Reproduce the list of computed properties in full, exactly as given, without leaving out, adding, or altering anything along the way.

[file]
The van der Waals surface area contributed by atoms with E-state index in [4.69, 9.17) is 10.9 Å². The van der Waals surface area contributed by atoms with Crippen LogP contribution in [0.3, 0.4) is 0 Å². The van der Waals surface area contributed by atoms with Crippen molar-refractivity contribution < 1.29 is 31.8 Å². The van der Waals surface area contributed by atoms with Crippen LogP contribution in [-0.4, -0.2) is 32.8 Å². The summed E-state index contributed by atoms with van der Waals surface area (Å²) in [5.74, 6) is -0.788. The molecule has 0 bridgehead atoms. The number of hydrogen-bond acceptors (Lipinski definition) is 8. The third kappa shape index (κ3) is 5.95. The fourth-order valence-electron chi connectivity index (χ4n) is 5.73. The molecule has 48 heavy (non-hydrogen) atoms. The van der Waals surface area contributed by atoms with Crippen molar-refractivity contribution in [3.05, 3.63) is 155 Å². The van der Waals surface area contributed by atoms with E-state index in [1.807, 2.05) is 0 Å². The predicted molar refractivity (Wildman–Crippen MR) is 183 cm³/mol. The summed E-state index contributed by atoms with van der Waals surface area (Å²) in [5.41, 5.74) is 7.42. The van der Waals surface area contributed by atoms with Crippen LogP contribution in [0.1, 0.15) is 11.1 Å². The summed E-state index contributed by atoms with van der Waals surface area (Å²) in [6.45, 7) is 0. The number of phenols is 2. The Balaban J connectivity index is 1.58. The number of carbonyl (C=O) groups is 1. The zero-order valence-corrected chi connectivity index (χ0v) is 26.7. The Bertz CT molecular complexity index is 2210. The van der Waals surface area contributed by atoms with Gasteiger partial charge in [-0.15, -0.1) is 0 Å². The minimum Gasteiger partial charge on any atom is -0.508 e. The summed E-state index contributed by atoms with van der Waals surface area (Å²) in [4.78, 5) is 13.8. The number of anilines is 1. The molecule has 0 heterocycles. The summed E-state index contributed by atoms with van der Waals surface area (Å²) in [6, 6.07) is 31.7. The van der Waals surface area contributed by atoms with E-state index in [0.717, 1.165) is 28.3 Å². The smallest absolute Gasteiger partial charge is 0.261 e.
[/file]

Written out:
The van der Waals surface area contributed by atoms with E-state index in [4.69, 9.17) is 10.9 Å². The van der Waals surface area contributed by atoms with Crippen LogP contribution in [0.3, 0.4) is 0 Å². The van der Waals surface area contributed by atoms with Crippen molar-refractivity contribution < 1.29 is 31.8 Å². The van der Waals surface area contributed by atoms with Crippen LogP contribution in [-0.4, -0.2) is 32.8 Å². The summed E-state index contributed by atoms with van der Waals surface area (Å²) in [5.74, 6) is -0.788. The molecule has 0 bridgehead atoms. The number of hydrogen-bond acceptors (Lipinski definition) is 8. The third kappa shape index (κ3) is 5.95. The fourth-order valence-electron chi connectivity index (χ4n) is 5.73. The molecule has 48 heavy (non-hydrogen) atoms. The van der Waals surface area contributed by atoms with Crippen molar-refractivity contribution in [3.05, 3.63) is 155 Å². The van der Waals surface area contributed by atoms with E-state index in [1.807, 2.05) is 0 Å². The predicted molar refractivity (Wildman–Crippen MR) is 183 cm³/mol. The summed E-state index contributed by atoms with van der Waals surface area (Å²) in [5.41, 5.74) is 7.42. The van der Waals surface area contributed by atoms with Crippen LogP contribution in [0.1, 0.15) is 11.1 Å². The summed E-state index contributed by atoms with van der Waals surface area (Å²) in [6.45, 7) is 0. The number of phenols is 2. The Balaban J connectivity index is 1.58. The number of carbonyl (C=O) groups is 1. The zero-order valence-corrected chi connectivity index (χ0v) is 26.7. The Bertz CT molecular complexity index is 2210. The van der Waals surface area contributed by atoms with Gasteiger partial charge in [-0.15, -0.1) is 0 Å². The minimum Gasteiger partial charge on any atom is -0.508 e. The summed E-state index contributed by atoms with van der Waals surface area (Å²) in [4.78, 5) is 13.8. The number of anilines is 1. The molecule has 0 heterocycles. The summed E-state index contributed by atoms with van der Waals surface area (Å²) in [6, 6.07) is 31.7. The van der Waals surface area contributed by atoms with E-state index in [0.717, 1.165) is 28.3 Å². The smallest absolute Gasteiger partial charge is 0.261 e.